Note: Let me butt into Bella’s column to satisfy the curious: My radiation treatments got underway Monday. My working hours are reduced for a couple of months due to travel time and I might not be able to attend all the events that I used to cover.
As far as her column below is concerned, she must be making it up. You know I wouldn’t act this way. – DGG
By BELLA HEILNER
Here at the Observer, we have anything but a “normal” work environment. And in the past few years I have worked with David there haven’t been many dull moments. Anyone that knows me, my family, or David and Colleen would know that we are all quite mischievous. I thought I would write this column to give you all insight into the fact that along with all of the hard work that goes into putting each edition of this paper together, there is also a lot of laughter.
One addressing night, when my Mom and younger brother Noah had left to deliver to the stores in town, David and I thought up a plan. We repositioned or knocked over every piece of furniture in the front office before emptying the cash register and leaving the door ajar. What good plan doesn’t include duct tape? We each put a piece of tape over our mouths and got into place. David was sitting in his chair, holding his hands behind his back as if they were bound. I did the same and laid on the floor to make it look as if I had fallen.
Noah was the first to walk upon the scene. He promptly turned around and ran the other way. After raising five children my mother has an innate ability to analyze any given situation and she quickly determined a call to 911 was unnecessary. But I do believe that we gave her quite a fright.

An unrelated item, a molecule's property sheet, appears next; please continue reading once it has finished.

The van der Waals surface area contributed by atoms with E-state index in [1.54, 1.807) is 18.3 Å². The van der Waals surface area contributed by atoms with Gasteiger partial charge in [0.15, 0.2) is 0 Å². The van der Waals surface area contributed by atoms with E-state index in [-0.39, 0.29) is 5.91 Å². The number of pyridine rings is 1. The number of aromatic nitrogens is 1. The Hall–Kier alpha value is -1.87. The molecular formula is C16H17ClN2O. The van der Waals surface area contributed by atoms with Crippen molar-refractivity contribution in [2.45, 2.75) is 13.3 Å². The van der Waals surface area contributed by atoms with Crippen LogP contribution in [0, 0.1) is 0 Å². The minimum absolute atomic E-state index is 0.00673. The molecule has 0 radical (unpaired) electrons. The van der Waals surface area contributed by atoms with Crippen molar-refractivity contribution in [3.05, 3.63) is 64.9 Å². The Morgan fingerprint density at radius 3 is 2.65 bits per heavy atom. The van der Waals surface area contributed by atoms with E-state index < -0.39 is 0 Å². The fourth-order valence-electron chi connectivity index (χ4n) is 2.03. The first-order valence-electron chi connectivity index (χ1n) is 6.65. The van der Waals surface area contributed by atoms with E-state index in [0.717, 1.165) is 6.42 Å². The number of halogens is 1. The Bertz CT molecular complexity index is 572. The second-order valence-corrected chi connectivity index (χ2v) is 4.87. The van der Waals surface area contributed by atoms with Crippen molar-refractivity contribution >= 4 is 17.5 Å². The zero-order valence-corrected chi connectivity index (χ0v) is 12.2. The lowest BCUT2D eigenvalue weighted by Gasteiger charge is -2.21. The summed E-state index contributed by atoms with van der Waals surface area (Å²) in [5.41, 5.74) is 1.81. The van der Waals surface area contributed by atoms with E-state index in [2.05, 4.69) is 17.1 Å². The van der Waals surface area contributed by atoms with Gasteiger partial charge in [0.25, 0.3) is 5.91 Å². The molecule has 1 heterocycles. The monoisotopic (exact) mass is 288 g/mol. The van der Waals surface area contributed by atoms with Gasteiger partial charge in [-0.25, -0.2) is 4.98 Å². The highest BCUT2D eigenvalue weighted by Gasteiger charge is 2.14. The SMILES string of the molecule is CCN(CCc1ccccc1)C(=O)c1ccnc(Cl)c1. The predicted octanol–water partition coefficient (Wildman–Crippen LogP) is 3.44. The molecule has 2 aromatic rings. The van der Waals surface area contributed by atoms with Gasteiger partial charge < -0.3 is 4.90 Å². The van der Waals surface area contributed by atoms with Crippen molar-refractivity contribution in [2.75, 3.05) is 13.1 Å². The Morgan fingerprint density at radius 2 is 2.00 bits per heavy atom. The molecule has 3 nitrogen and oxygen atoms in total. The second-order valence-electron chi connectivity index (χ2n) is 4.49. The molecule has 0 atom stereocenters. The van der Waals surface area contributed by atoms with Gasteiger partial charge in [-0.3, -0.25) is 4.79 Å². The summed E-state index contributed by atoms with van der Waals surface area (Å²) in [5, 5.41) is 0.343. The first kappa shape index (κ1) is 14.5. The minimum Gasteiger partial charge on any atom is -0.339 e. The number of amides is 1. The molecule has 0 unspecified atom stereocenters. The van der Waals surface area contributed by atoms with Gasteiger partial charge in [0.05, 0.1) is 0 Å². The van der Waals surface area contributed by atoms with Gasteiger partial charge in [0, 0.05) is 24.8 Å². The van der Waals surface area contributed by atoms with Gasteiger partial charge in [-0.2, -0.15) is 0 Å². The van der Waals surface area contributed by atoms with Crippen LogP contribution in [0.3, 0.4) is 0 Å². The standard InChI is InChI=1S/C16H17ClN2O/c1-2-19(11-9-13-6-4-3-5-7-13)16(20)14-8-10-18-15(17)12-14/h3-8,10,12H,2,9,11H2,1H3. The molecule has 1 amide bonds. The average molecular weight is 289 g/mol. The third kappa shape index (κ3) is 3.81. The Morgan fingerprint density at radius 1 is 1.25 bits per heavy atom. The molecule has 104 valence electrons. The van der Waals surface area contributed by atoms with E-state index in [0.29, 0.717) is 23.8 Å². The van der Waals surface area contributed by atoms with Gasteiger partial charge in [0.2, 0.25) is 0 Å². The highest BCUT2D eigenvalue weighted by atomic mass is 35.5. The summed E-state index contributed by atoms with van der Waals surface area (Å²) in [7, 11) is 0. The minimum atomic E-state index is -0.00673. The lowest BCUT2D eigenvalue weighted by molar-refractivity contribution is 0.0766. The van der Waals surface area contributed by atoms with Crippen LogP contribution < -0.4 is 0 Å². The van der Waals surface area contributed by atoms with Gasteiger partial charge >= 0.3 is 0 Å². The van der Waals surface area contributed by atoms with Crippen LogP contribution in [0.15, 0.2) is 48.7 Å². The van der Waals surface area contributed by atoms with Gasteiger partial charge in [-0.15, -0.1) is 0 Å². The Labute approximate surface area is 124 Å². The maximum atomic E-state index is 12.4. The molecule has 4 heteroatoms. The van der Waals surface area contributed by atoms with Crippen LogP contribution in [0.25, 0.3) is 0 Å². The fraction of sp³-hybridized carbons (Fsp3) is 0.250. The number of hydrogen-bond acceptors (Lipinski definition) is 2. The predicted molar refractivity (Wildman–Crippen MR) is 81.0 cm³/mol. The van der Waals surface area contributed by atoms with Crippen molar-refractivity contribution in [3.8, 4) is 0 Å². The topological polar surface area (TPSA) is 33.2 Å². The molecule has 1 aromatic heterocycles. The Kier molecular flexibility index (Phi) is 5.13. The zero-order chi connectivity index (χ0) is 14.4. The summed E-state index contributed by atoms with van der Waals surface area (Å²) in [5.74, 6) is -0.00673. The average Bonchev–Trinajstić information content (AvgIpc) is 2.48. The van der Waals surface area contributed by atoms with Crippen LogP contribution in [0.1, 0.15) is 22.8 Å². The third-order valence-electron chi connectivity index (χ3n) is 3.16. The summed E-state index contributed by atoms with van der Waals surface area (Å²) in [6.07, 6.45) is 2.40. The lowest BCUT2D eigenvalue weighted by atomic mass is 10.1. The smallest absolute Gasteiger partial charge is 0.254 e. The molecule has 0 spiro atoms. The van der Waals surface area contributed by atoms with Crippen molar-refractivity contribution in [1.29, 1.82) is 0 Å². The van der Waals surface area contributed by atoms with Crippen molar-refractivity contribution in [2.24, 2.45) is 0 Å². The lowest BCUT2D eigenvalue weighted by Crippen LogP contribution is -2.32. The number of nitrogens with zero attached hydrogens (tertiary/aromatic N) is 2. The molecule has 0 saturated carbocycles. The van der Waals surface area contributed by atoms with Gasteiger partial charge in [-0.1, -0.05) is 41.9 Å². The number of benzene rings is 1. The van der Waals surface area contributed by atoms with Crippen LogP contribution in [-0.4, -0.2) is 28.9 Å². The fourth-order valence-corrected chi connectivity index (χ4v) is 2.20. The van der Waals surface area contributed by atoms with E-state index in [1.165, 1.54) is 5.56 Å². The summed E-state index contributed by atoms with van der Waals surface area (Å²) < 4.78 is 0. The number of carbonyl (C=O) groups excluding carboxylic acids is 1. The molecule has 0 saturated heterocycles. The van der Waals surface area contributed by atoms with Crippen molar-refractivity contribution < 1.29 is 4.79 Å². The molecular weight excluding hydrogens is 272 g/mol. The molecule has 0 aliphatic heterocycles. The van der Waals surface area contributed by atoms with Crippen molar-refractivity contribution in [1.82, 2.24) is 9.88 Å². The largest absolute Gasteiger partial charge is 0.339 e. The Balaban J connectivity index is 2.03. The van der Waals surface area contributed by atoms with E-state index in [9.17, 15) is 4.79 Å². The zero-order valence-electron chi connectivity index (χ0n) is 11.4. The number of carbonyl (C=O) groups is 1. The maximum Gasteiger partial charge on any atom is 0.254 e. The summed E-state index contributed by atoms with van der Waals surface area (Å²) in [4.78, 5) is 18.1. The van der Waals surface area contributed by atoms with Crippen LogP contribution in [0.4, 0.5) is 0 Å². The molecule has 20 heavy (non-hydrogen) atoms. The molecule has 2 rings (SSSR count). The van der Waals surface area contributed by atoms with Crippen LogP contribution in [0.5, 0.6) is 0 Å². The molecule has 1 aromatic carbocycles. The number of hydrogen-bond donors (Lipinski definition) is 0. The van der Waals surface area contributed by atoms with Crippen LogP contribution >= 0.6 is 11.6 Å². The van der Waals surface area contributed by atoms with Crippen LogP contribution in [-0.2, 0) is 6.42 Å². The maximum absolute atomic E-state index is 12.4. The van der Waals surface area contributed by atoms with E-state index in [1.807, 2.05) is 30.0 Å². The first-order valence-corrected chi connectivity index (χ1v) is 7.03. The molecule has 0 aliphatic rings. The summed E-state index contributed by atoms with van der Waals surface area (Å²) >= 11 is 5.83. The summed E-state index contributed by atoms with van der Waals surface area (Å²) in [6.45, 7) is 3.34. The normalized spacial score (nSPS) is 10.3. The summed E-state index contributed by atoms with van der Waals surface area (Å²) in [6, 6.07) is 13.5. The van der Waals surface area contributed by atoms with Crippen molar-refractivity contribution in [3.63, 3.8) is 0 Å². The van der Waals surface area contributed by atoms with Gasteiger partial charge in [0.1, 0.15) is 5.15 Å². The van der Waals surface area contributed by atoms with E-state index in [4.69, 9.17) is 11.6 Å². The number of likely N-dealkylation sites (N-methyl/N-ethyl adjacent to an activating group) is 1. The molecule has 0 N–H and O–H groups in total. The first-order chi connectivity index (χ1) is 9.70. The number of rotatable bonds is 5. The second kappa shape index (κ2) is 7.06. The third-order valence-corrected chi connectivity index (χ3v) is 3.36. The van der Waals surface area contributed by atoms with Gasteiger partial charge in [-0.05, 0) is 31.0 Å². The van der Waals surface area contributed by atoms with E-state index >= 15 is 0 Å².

Mr. Green likes to live green. Whenever it’s nice enough, we walk. When we are on the way back from a sporting event or returning from an evening of work addressing papers, David and I part ways at the corner where our streets intersect. Whoever makes it to their front porch first gives a signal. David’s go-to is a Tarzan call. Mine is the howl of the wolf.
David isn’t one to decorate for holidays, so Mom and I always go into the office after-hours to do the work. Our personal favorite is Halloween, when she and I stop by the local vegetable stand to stock up on an array of pumpkins and gourds to use to decorate. I don’t quite remember what David texted me after seeing what we had done for the first time, but I do remember that he was quite amused. Secretly, I think he likes it. This past season he even strung up a few of the gourds from the ceiling.
Through David’s period of sickness a couple months back, I made multiple trips to and from the office and Green residence to drop off and pick up camera cards so that David could work from home. One notable visit was the night I left in the middle of a snowstorm, in my Batman pajama bottoms and flip flops, and came back with a full set of encyclopedias that Colleen was looking to re-home. Rarely can you leave their house empty handed, whether it is with a box full of books that you didn't expect or a bag of “grown up chocolates” as David calls them. P.S. I do not share the sweets.
I have learned many things through working at the paper. Always maintain your composure, especially when answering a call because you never know when it could be David on the other end of the line posing as a customer. Be leery of going to the restroom. There is a good chance you will be barricaded inside.
Remain on guard and be ready to duck at any given moment. You never know what is going to come flying through the air. Always check your bags and coat pockets upon returning home to see what random items David has stuffed in them. For example, outdated computer discs from the 90s or party favor sized bottles of bubbles from a wedding he attended years before. My brothers sometime leave with much stranger items.
It may not be your normal work environment, but for me it is perfect. I am privileged to be a part of this paper and have such amazing mentors. To me they are family. So here’s to many more years and laughs along the way.